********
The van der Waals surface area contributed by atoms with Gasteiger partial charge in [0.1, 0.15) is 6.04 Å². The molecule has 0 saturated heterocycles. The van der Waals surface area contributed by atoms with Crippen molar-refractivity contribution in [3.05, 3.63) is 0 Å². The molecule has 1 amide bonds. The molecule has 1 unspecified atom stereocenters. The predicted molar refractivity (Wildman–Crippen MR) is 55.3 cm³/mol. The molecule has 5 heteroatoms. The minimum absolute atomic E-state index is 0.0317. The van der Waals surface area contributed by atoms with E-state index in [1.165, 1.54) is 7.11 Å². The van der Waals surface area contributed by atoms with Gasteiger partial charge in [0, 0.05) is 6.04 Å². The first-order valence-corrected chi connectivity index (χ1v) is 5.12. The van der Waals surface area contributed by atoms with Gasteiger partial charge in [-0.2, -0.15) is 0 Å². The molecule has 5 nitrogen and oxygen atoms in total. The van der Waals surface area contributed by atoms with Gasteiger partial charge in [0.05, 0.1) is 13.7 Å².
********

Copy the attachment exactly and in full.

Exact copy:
The van der Waals surface area contributed by atoms with Gasteiger partial charge in [0.1, 0.15) is 6.04 Å². The molecule has 0 saturated heterocycles. The van der Waals surface area contributed by atoms with Crippen molar-refractivity contribution in [3.05, 3.63) is 0 Å². The molecule has 1 amide bonds. The molecule has 1 unspecified atom stereocenters. The predicted molar refractivity (Wildman–Crippen MR) is 55.3 cm³/mol. The molecule has 5 heteroatoms. The minimum absolute atomic E-state index is 0.0317. The van der Waals surface area contributed by atoms with E-state index in [1.165, 1.54) is 7.11 Å². The van der Waals surface area contributed by atoms with Gasteiger partial charge in [0, 0.05) is 6.04 Å². The first-order valence-corrected chi connectivity index (χ1v) is 5.12. The van der Waals surface area contributed by atoms with Gasteiger partial charge in [-0.2, -0.15) is 0 Å². The molecule has 5 nitrogen and oxygen atoms in total. The van der Waals surface area contributed by atoms with Gasteiger partial charge in [0.05, 0.1) is 13.7 Å².